Amit's proposal is very good example of creative problem solving in TIMES modeling, and it represents an excellent workaround in the current code to overcome the lack of a direct way to refer to the flows of the newly installed vintage only. The drawback related to possible "banking" could also be eliminated by some further thinking: By adding another "emission" commodity for the actual fuel consumption and by introducing a quickly vanishing SHAPE for both of these "emissions", one could make sure that the previous vintages would have no impact on the constraint for any individual period.  So, with this approach the desired constraints could, indeed, be modeled accurately.
Nonetheless, I would think that the new UC_ATTR will be easier to use and more transparent, and using it does not require adding any such dummy emission commodities.

dlmccollum Wrote:I look forward to the new release which will include the UC_ATTR that you mention.  Please let me know when it is available and how I should modify my UC to accommodate the new attribute.

I have now sent the new TIMES version v3.0.6 to Amit for evaluation and subsequent distribution.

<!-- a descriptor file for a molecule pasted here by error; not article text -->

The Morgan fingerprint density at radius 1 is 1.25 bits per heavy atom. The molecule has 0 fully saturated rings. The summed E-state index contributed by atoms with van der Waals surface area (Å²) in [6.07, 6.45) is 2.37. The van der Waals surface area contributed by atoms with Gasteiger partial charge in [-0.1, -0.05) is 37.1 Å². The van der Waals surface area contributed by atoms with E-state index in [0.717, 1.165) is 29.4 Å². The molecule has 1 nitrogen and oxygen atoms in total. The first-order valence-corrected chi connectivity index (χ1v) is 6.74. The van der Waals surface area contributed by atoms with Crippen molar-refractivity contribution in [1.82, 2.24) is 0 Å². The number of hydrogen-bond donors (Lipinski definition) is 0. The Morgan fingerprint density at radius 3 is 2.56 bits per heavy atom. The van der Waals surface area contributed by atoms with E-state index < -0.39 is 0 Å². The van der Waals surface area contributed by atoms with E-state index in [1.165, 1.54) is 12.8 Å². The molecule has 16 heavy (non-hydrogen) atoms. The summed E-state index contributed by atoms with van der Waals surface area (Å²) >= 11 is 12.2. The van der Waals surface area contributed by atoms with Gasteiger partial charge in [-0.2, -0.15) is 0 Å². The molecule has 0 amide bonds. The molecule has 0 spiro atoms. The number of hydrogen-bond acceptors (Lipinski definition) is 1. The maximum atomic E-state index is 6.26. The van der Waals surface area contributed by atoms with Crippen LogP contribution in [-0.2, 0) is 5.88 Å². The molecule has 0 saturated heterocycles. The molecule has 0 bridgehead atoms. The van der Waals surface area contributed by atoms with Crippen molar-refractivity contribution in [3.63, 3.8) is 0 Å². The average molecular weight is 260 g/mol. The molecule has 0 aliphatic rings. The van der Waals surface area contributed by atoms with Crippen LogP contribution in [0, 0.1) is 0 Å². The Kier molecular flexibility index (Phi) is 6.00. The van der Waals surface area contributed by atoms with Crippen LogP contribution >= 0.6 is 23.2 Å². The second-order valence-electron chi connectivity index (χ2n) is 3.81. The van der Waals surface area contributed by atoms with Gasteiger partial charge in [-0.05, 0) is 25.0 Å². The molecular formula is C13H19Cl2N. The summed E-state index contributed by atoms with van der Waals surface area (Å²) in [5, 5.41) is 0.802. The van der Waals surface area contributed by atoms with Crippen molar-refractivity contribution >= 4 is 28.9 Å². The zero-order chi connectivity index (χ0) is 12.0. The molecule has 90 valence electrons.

When you have downloaded the new version, you can modify your UC as I described in my first answer to your question:
SUM(Car_models(p), FLOW(t,p,input_fuel)*Fuel_efficiency_target(t)) &lt;= SUM(Car_models(p), FLOW(t,p,output_miles))
Described verbally:
  1. Define a UC_FLO for the input fuels, using the efficiency targets as the coefficients
  2. Define a UC_FLO for the output flows (vehicle miles travaled), using coefficient -1
  3. Define the UC_RHSRTS, with a zero upper bound (UP), and the interpolation option 15
  4. Define UC_ATTR~LHS with an entry FLO,NEWFLO (see the DEMO model for an example)
That's it. Of course, you can alternatively define the coefficients (1) to be negative and the coefficients (2) positive, and then use a zero lower bound (LO), as in your original formulation.
Very sorry for the needless delay; the code is now available via the VEDA installer (and the ETSAP download site).
I assume the code will be available as part of the auto-update feature of VEDA-FE.  I don't see it as of yet this morning, but maybe the auto-updater only runs at pre-determined times throughout the day/week?
This is another thing to be improved in VEDA... the autoupdate only flags VEDA FE/BE updates. You can access the TIMES code update by rerunning the installer. VTI_www_4.EXE that must be in your \VEDA\ folder.